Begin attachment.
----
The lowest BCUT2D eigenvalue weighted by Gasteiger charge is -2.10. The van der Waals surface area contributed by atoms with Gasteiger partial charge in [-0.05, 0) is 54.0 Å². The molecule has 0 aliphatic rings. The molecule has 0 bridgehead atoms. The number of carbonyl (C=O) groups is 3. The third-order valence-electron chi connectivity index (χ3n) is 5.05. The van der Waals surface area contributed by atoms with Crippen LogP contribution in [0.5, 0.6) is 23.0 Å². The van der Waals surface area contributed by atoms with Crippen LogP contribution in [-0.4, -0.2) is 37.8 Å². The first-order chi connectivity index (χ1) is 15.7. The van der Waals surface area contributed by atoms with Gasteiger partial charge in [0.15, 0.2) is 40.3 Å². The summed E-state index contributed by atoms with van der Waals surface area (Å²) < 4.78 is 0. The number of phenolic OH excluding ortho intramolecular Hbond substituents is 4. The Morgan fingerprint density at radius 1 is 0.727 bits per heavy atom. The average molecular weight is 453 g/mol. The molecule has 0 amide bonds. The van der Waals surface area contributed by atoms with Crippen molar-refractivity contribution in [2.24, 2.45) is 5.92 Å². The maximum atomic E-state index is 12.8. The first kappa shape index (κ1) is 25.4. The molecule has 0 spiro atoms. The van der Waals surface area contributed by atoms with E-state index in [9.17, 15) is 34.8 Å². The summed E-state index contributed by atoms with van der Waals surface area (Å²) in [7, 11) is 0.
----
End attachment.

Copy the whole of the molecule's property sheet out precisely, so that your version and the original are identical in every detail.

The lowest BCUT2D eigenvalue weighted by Gasteiger charge is -2.10. The van der Waals surface area contributed by atoms with Gasteiger partial charge in [-0.05, 0) is 54.0 Å². The molecule has 0 aliphatic rings. The molecule has 0 bridgehead atoms. The number of carbonyl (C=O) groups is 3. The third-order valence-electron chi connectivity index (χ3n) is 5.05. The van der Waals surface area contributed by atoms with Crippen LogP contribution in [0.5, 0.6) is 23.0 Å². The van der Waals surface area contributed by atoms with Crippen LogP contribution in [-0.4, -0.2) is 37.8 Å². The first-order chi connectivity index (χ1) is 15.7. The van der Waals surface area contributed by atoms with Gasteiger partial charge in [0.15, 0.2) is 40.3 Å². The summed E-state index contributed by atoms with van der Waals surface area (Å²) < 4.78 is 0. The number of phenolic OH excluding ortho intramolecular Hbond substituents is 4. The Morgan fingerprint density at radius 1 is 0.727 bits per heavy atom. The average molecular weight is 453 g/mol. The molecule has 0 amide bonds. The van der Waals surface area contributed by atoms with Crippen molar-refractivity contribution in [2.24, 2.45) is 5.92 Å². The maximum atomic E-state index is 12.8. The first kappa shape index (κ1) is 25.4. The molecule has 0 spiro atoms. The van der Waals surface area contributed by atoms with E-state index in [9.17, 15) is 34.8 Å². The summed E-state index contributed by atoms with van der Waals surface area (Å²) in [7, 11) is 0.